Not too long after the magic marker incident, Ryan and I were at a Fall Carnival at his preschool.  They had all sorts of games and activities for the kids.  Ryan wanted to try the traditional "throw the ping-pong ball into the bowl and win the goldfish."  Sure enough, on about his fifth try, he succeeded, making us the proud owners of "Mr. Krinklebine," the slightly unhealthy-looking feeder fish.  We stopped by the pet store on the way home, and spent about thirty bucks on a bigger bowl, fish food, gravel, and the requisite ceramic scuba diver.  Two nights later, Mr. Krinklebine was floating.  Like any good parent, I went to the pet store and bought a new fish, flushed Mr. K., substituted the impostor, and all was well.  Over the next seven years, there were about twelve different Mr. Krinklebines.  Finally, when Ryan was about ten, he was the one to discover the body.  I explained the circle of life, and we gave him a dignified burial at sea.

There's a pretty funny footnote to this story.  Ryan never caught on.  Not too long ago, when he was about sixteen, he was reminiscing about the pets we've had.  "Hey, Dad, remember Mr. Krinklebine?  Man, that fish lived a long time, what, about eight years?"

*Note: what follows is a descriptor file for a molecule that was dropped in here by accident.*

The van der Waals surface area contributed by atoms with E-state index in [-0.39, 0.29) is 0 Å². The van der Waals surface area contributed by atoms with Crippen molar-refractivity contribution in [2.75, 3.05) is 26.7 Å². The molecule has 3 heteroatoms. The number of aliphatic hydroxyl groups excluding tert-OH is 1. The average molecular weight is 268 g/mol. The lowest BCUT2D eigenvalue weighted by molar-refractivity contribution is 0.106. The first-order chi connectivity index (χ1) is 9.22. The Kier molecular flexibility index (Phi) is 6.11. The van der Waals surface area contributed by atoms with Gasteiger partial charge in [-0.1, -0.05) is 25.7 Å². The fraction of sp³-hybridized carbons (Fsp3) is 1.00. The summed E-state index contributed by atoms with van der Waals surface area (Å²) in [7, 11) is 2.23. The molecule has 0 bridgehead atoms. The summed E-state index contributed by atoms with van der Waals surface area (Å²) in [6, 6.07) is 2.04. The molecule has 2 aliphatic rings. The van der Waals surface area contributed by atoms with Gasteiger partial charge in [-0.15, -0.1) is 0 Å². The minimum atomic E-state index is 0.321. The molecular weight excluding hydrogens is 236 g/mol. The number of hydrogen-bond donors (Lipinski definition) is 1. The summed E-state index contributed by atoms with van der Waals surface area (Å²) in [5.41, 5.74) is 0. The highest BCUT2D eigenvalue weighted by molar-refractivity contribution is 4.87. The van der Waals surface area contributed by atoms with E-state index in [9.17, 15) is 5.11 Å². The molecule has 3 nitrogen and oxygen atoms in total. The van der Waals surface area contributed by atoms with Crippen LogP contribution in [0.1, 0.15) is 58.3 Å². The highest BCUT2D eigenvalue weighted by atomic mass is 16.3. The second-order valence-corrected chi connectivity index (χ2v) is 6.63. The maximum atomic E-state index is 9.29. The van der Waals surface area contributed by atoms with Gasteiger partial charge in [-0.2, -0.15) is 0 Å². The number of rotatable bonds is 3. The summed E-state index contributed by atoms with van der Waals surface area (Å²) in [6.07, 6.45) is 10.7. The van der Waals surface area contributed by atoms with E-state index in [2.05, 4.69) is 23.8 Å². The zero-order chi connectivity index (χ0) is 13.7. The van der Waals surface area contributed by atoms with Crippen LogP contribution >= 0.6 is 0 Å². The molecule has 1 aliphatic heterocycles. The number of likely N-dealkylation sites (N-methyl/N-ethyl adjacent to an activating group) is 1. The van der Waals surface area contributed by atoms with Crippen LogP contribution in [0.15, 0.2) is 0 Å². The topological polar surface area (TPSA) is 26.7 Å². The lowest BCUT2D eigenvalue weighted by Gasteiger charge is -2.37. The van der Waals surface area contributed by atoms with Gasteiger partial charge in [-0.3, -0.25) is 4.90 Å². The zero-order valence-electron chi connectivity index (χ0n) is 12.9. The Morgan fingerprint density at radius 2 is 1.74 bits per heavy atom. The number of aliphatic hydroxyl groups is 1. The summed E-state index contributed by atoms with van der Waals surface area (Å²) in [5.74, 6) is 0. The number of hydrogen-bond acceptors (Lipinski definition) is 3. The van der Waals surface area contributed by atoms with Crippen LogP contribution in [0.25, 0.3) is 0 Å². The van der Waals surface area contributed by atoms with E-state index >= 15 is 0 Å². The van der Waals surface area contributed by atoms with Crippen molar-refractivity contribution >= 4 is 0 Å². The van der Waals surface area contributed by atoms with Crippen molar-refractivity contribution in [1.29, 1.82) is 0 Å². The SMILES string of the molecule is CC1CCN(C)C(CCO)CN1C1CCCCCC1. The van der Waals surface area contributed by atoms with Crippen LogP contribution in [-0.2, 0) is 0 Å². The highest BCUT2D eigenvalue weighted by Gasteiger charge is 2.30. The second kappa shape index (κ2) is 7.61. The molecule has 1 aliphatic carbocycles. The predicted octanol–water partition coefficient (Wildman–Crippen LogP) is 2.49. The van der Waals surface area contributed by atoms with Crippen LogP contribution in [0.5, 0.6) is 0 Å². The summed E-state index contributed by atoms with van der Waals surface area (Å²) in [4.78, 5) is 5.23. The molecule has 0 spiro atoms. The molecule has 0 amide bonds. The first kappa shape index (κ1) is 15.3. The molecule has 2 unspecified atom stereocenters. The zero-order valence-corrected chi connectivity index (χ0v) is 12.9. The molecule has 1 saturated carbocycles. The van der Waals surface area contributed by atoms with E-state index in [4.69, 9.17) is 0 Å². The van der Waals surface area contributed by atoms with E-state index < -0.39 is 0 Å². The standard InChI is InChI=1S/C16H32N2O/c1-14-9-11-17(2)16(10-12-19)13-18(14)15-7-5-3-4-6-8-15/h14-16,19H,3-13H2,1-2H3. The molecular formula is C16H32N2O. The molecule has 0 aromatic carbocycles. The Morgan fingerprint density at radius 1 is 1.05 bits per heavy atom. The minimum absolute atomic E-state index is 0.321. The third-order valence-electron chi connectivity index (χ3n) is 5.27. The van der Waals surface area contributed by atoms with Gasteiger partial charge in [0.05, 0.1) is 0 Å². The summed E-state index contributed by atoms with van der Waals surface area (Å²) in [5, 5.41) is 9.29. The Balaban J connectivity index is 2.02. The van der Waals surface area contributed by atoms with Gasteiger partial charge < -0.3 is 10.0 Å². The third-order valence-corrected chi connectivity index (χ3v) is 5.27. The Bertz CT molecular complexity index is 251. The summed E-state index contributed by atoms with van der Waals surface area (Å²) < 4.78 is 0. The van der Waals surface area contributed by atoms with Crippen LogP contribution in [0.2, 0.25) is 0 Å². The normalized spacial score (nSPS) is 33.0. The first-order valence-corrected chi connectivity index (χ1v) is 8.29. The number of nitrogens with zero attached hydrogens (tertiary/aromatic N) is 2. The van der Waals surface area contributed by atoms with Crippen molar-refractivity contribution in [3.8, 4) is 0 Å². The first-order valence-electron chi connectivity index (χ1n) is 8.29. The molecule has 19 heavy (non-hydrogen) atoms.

I laughed my ass off.

"What's so funny?" he asked.

"Um, I hate to break this to you now, but there were about a dozen of him."

"What?  You lied to me about my goldfish?"

Absolutely.

As the kids get a bit older, we have to step up our game.  They're a little tougher to fool, but it can still be done.  Let's take a look at one of the classics: 

"Being a kid was a lot harder when I was your age."

Okay, sure, kids today have all sorts of conveniences that we never had.  Cell phones, the Internet, high-tech video games.  But let's be honest, it's not like our generation grew up in the 1850's, waking up at 4:30 in the morning to chop wood for the stove and slop the hogs.  We weren't shearing any sheep in 1977, that's for damn sure.  No, the fact is my childhood was pretty candyass.  I woke up at 7:30 in the morning, enjoyed a healthy breakfast of Lucky Charms and frosted strawberry Poptarts, and walked to school in seasonably-predictable weather wearing a sturdy pair of Keds.  If it was uphill at all, we didn't really notice.  On the rare occasions we were asked to do manual labor, like shoveling snow or raking leaves, we expected (and often received) a reasonable allowance.